As Mark Leggott mentioned in Vendor to Open Source ILS in 1 Month #1, I had the pleasure of assisting the migration of the University of Prince Edward Island library system from Unicorn to Evergreen. A little over a year ago, in discussing the business case for open source library systems, I stated that one of the problems we faced with migrations is that the license for a proprietary system often inhibits openly sharing of information about how to export data from those systems in machine-usable formats. Thus, the open source library community needs to encourage the development of "migration ninjas". Little did I know that I would soon join the guild of ninjas and become deadly and silent, and unspeakably violent(1)(2).
As a result, I have created a utility script that should be of assistance to SirsiDynix Unicorn or Symphony sites who are interested in exploring the possibilities offered by other library systems. The rather dryly named "export_unicorn.pl" script was added to the Unicorn API repository as entry # 228 today under a GPL v2 license(3). As the script uses the Unicorn/Symphony API, however, I am sadly (to the best of my knowledge) not free to simply share the script with anyone. Therefore, to gain access to the script you must be an API-certified Unicorn or Symphony customer. Still, by making an export script available to SirsiDynix customers that provides the raw data in a relatively standard output format, it should ease the effort required by the migration ninjas for open source systems to massage the data into the needed input formats, and to avoid the tetsu-bishi scattered by the proprietary systems in defence of "their" data(4)(5).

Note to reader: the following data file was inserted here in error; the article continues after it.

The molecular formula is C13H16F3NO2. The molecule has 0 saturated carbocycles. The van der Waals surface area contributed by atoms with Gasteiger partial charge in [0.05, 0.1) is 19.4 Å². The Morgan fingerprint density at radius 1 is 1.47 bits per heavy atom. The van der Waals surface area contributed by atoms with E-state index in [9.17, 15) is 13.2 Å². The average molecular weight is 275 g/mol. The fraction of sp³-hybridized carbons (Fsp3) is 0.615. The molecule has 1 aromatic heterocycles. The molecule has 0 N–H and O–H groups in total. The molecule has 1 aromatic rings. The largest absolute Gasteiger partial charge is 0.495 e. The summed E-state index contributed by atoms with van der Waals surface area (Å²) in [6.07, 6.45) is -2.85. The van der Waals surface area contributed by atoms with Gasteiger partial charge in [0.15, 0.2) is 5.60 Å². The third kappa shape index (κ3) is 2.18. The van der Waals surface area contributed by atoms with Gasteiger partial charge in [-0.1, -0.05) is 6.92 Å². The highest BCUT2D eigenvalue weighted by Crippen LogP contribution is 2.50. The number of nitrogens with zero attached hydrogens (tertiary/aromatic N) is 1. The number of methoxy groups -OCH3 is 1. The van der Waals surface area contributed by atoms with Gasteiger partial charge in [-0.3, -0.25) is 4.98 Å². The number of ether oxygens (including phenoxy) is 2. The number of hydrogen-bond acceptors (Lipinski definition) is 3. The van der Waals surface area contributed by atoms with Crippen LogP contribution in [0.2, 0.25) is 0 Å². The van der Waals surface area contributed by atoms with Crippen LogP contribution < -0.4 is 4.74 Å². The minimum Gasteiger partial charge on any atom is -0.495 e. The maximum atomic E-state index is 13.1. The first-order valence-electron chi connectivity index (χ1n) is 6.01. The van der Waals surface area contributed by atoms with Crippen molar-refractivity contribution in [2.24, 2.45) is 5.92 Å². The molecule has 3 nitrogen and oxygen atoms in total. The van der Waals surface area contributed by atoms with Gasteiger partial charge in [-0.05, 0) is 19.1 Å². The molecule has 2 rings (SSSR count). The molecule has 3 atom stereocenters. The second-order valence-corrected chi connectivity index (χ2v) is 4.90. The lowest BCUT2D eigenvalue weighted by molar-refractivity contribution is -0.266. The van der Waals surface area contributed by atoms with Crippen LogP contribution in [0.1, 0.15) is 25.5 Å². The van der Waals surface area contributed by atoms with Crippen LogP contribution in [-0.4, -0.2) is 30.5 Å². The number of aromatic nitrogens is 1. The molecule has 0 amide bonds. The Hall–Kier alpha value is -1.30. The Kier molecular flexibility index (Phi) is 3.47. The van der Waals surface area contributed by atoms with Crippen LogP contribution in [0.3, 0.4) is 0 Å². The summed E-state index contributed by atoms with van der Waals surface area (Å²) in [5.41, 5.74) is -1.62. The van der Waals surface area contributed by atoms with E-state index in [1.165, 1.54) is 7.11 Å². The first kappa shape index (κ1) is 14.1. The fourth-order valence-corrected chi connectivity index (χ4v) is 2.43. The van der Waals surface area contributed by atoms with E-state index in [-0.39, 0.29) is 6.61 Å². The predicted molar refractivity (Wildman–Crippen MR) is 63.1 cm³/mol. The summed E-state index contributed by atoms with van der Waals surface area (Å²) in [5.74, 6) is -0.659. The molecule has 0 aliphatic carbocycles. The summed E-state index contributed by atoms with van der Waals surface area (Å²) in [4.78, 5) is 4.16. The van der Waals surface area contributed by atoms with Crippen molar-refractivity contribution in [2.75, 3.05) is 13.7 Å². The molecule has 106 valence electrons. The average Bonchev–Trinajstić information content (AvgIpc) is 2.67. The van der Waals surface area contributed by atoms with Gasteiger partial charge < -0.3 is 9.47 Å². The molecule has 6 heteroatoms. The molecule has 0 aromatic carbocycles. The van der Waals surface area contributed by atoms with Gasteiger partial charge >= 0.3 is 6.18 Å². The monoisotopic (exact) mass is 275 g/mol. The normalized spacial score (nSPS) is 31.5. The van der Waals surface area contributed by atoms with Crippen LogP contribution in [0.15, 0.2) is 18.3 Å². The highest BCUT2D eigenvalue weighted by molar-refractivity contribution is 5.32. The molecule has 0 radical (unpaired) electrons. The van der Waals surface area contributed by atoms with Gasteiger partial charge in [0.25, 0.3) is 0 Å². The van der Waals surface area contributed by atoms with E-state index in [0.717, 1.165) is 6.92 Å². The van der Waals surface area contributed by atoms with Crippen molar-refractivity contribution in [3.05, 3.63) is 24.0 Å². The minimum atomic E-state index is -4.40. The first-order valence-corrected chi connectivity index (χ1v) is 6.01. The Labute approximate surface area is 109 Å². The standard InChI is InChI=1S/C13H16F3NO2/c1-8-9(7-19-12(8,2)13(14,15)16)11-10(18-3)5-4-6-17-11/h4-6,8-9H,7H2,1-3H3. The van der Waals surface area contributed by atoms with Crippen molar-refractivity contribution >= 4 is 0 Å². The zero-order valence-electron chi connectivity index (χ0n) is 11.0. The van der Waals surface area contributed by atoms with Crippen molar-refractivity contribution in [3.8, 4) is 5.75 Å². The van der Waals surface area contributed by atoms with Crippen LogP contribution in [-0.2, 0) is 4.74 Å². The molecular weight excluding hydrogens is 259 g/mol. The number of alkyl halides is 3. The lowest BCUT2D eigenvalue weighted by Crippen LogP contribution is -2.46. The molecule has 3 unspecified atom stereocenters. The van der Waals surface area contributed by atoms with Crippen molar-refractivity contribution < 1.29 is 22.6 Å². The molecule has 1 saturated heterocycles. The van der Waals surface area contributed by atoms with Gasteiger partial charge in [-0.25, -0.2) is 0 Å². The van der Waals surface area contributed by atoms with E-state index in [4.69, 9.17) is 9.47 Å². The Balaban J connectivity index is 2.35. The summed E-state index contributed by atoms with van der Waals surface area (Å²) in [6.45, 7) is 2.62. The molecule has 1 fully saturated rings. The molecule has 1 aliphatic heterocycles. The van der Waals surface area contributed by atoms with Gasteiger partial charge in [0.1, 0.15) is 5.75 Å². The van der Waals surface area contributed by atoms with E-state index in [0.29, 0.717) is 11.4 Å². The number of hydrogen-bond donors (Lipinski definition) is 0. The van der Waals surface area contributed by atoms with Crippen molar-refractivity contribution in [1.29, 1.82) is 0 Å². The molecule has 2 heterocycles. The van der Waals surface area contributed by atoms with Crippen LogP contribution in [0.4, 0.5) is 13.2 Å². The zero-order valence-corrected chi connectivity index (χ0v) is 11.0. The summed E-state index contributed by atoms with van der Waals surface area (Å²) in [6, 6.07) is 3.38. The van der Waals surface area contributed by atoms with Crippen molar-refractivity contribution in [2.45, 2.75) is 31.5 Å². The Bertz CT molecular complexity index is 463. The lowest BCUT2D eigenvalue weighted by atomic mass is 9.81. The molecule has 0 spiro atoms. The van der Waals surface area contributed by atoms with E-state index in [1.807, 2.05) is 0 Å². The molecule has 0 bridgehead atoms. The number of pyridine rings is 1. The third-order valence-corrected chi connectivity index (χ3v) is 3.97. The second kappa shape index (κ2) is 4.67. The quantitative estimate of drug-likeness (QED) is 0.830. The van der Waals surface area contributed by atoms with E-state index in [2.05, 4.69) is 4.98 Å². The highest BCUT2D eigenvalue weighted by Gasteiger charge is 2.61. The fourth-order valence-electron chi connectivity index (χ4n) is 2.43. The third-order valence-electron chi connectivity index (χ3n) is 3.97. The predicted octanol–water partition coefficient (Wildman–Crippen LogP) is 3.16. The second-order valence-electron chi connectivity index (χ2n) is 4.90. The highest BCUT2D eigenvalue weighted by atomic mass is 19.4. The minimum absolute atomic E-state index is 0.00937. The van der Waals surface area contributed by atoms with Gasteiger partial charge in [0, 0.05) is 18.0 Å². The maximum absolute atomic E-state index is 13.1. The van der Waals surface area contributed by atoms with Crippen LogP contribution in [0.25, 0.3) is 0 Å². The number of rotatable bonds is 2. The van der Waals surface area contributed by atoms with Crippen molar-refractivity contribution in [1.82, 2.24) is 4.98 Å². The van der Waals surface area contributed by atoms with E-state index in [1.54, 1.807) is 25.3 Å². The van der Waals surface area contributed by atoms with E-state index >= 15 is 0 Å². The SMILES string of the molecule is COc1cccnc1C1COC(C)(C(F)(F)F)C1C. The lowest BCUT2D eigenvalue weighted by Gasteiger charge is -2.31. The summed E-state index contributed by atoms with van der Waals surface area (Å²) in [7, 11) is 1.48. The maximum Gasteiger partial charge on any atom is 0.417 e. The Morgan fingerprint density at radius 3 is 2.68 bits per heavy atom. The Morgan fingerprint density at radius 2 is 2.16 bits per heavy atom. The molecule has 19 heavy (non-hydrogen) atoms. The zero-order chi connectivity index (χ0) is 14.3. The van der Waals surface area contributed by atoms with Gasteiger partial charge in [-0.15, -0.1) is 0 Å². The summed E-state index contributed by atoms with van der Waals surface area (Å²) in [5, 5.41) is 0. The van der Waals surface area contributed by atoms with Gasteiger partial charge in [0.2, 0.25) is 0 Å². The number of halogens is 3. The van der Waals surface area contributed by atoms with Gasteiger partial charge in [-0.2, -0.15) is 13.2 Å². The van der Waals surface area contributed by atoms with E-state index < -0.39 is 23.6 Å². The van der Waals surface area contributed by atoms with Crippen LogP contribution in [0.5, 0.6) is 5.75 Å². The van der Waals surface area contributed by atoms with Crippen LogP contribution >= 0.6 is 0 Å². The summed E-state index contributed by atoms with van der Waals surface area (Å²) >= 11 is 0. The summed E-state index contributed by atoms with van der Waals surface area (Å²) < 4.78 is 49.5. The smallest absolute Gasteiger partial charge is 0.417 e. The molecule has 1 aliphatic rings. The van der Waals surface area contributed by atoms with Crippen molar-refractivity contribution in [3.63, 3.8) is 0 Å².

Although I have to say I'm nowhere near as violent as Mike Rylander, who with his PostgreSQL-fu can carve seemingly any piece of data into the shape needed for import into Evergreen.
Thanks to Mark Leggott for insisting that I retain copyright over the scripts created during the UPEI migration and for allowing me to share those scripts in the appropriate avenues. It's another weapon (shuriken? ninja-to?) in the migration ninja arsenal.
This data does, after all, belong to the libraries who license a library system, but at least one company reportedly has a pattern of repeatedly removing interfaces that enable easy machine-readable access to library data...
I find myself being thankful that Unicorn does provide an API for generating machine-readable data exports; all that it cost our library was a week of my life and the associated training fees and travel expenses